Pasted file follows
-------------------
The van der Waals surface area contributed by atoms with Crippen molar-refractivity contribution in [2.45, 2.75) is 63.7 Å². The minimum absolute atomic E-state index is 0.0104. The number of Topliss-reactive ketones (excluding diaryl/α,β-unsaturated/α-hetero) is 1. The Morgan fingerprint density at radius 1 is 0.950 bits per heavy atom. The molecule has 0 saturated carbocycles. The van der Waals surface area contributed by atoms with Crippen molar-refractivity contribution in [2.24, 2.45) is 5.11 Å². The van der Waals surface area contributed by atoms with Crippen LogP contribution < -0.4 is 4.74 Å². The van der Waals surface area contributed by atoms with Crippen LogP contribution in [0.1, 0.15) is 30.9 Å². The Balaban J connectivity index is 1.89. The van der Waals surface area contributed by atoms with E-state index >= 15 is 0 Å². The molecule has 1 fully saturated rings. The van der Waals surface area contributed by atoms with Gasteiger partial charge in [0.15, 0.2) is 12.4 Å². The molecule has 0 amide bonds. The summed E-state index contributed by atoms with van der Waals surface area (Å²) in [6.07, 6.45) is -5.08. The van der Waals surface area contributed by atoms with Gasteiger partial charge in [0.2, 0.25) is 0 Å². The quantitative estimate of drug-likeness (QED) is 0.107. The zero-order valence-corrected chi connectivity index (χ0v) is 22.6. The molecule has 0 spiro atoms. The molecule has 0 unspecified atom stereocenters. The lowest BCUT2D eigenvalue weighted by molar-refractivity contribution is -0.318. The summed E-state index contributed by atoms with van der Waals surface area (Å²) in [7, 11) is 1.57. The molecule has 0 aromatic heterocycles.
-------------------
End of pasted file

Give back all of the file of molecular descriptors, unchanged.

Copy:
The van der Waals surface area contributed by atoms with Crippen molar-refractivity contribution in [2.45, 2.75) is 63.7 Å². The minimum absolute atomic E-state index is 0.0104. The number of Topliss-reactive ketones (excluding diaryl/α,β-unsaturated/α-hetero) is 1. The Morgan fingerprint density at radius 1 is 0.950 bits per heavy atom. The molecule has 0 saturated carbocycles. The van der Waals surface area contributed by atoms with Crippen molar-refractivity contribution in [2.24, 2.45) is 5.11 Å². The van der Waals surface area contributed by atoms with Crippen LogP contribution < -0.4 is 4.74 Å². The van der Waals surface area contributed by atoms with Crippen LogP contribution in [0.1, 0.15) is 30.9 Å². The Balaban J connectivity index is 1.89. The van der Waals surface area contributed by atoms with E-state index >= 15 is 0 Å². The molecule has 1 fully saturated rings. The van der Waals surface area contributed by atoms with Gasteiger partial charge in [0.15, 0.2) is 12.4 Å². The molecule has 0 amide bonds. The summed E-state index contributed by atoms with van der Waals surface area (Å²) in [6.07, 6.45) is -5.08. The van der Waals surface area contributed by atoms with Gasteiger partial charge in [0.2, 0.25) is 0 Å². The quantitative estimate of drug-likeness (QED) is 0.107. The zero-order valence-corrected chi connectivity index (χ0v) is 22.6. The molecule has 0 spiro atoms. The molecule has 0 unspecified atom stereocenters. The lowest BCUT2D eigenvalue weighted by molar-refractivity contribution is -0.318. The summed E-state index contributed by atoms with van der Waals surface area (Å²) in [7, 11) is 1.57. The molecule has 0 aromatic heterocycles.